My husband and I recently returned from a week-long 450 mile bike tour in Southeast Idaho. We joined about 300 other people on the tour organized by Bicycle Rides Northwest. This was our fourth excursion with the company and, as always, we had a lot of fun.
Bicycle touring is a wonderful way to see an area. We were able to ride on many quiet back roads and experience this beautiful country of ours.
What I love about this organization are the people, both the staff and the riders. They are some of the nicest, most courteous people you will meet. Their behavior was a great reminder of how enjoyable it is to interact with gracious people.
Here are four courteous acts we experienced on the trip that you can apply to any situation.
Ask your dining companions if they need anything
After many miles of riding, the hearty meals and snacks as well as the chance to sit down (without pedaling), was always appreciated. Once seated it was so nice when your dining mates would ask if they could get you anything when they had to get up. We were tired and not having to make the sometimes long trek to the food or beverage area from the dining area for dessert or a forgotten fork was so appreciated.
Even if you haven’t ridden 70 miles, it’s courteous to ask your dining companions if you can get them anything when you have to get up.
Hold the door for others
Because we were camping, there weren’t many doors we had to go through with the exception of the porta potty doors. Often at the rest stops there was a line of people waiting to use the blue rooms, as we called them. It was always nice when the person leaving the commode held the door for the next person rather than slamming it in your face.
Holding the door for people behind you is polite no matter where you are or what gender you are. This is not something that only men should do for women. It’s an equal opportunity courteous gesture. And, don’t forget to say thank you when someone does hold the door open for you.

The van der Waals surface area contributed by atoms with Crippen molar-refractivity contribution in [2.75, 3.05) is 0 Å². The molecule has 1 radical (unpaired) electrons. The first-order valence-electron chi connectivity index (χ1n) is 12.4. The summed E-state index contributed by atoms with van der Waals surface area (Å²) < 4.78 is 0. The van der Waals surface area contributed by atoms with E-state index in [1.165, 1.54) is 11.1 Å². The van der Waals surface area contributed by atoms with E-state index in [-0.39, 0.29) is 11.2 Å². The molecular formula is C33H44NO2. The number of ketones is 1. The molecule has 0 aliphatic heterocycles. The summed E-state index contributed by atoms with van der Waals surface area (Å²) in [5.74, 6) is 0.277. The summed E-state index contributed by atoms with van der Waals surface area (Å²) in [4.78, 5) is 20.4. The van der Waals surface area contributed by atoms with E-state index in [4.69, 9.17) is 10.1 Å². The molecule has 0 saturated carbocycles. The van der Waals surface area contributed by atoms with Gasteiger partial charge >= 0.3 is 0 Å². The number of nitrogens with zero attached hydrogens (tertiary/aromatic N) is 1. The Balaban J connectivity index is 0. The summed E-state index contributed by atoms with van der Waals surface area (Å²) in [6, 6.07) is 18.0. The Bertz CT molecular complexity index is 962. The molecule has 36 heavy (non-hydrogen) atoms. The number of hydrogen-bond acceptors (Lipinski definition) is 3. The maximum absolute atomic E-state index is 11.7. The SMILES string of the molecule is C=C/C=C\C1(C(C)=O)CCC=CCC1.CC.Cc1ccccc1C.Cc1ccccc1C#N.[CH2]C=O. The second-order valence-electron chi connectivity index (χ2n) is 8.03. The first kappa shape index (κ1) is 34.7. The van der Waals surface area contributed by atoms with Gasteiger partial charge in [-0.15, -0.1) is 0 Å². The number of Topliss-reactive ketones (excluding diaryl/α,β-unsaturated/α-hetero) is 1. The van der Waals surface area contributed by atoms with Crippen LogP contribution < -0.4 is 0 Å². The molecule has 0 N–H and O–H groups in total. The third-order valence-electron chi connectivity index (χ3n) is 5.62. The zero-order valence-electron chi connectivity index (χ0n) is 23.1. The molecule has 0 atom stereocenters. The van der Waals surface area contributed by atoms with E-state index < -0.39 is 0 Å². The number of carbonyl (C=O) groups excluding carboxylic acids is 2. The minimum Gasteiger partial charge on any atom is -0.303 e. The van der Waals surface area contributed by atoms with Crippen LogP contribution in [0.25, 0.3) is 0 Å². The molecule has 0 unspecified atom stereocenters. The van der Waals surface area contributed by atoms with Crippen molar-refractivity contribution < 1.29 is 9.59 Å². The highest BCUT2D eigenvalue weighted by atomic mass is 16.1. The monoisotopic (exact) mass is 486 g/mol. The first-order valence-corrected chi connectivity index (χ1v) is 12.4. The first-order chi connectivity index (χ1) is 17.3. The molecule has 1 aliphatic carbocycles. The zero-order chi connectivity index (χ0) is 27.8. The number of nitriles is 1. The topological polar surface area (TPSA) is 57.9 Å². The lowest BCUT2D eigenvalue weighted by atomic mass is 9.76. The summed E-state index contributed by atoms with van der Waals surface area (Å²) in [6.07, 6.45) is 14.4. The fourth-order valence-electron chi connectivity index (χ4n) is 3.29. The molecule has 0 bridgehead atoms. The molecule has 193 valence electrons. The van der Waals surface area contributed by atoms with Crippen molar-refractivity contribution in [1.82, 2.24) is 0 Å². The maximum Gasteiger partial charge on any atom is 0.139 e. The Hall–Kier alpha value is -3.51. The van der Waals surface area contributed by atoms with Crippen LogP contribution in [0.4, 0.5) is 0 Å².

Greet people warmly
The people who work for this tour company are always warm and friendly. Whether it was the folks loading our luggage on the luggage trucks, the catering staff or the shower truck operators, everyone made a point of saying hello with a smile. And, I have to admit, after long days of riding I would sometimes forget my manners and not acknowledge a staff person I was passing, but he or she would still say hello. It made a lasting impression and encouraged me to do the same next time I passed folks. Courteousness begets courteousness.
Whether you’re passing coworkers in the hall or walking by neighbors, make a point of greeting the people you see. It’s such an easy but impactful gesture.
Because this tour organization has such a great reputation, there are many regular participants who come back year after year. As I mentioned, this was our fourth trip with this group so we saw many folks we had met on previous tours. One of the riders came up to me and said, “You’re Arden right? You and your husband ride a tandem if I recall. I think we met at the Oregon tour six years ago.” Wow, I was so impressed! I hadn’t seen this man for six years and he remembered my name and that my husband and I ride a tandem. To my chagrin, I had not remembered his name, but he graciously introduced himself. However, I made a point of trying to remember everyone’s name I met and using it when I saw the person again.
I’m not perfect at recalling names, but I’m much better than I was years ago. I have to give the practice my full attention to be successful. But, I know how nice it is when someone remembers my name, so I strive to do the same.
Bike touring may not be your passion, but you can still practice these four courteous behaviors whether you’re interacting with coworkers, neighbors or friends. People will be impressed.